Ena H. Thompson Lectureship, week of March 4 through 7, 2013
Ena H. Thompson endowed these annual lectures in 1980 to encourage a broader understanding and appreciation of history. The visiting lecturers are elected both on the basis of their past contributions to the discipline and of the importance of their current research in advancing the field.
Generally offered in the Spring Semester, the lectureship brings a distinguished historian to the Pomona College campus for a week of intensive interaction with students, faculty, and alumni. The two public lectures become the core for discussion, with the final alumni dinner talk as the capstone.
Ena Thompson 2013
Gail Hershatter a Distinguished Professor and Chair of the Department of History at the University of California, Santa Cruz. Her books include The Workers of Tianjin, 1900-1949 (1986), Personal Voices: Chinese Women in the 1980s (with Emily Honig, 1988), Dangerous Pleasures: Prostitution and Modernity in Twentieth-Century Shanghai (1997), Women in China’s Long Twentieth Century (2007), and The Gender of Memory: Rural Women and China’s Collective Past (2011). She is Past President of the Association for Asian Studies (2011-2012).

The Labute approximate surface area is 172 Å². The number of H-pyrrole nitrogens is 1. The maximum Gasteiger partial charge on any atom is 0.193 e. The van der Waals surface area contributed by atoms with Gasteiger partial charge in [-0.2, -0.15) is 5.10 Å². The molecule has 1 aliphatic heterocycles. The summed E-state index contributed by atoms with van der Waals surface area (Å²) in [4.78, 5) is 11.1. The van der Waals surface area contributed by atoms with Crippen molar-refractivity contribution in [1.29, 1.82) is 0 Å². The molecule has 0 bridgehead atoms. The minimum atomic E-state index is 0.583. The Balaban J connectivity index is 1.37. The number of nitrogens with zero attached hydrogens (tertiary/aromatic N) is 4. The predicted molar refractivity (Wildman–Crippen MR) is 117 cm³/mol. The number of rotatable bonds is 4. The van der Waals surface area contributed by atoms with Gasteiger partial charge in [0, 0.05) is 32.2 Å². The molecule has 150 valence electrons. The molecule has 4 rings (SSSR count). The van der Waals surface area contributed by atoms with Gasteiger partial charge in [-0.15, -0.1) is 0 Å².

Tuesday March 5 Lecture: “The Girl Who Burned the Banknotes, or Why Our Stories about the Chinese Revolution are not Good Enough”
This lecture examines the most common stories that scholars and other observers have told about gender and social change in the Chinese revolution. Focusing on the life history of one young rural woman, it considers how those stories might be made richer and more complicated.
Thursday March 7 Lecture: “Rattling the House that Gender Studies Built: Some Thoughts from Rural China”
Drawing examples from research in rural northwest China, this lecture explores what feminist scholars have learned about gender as we have developed the field of women's studies, and what other angles we might want to consider.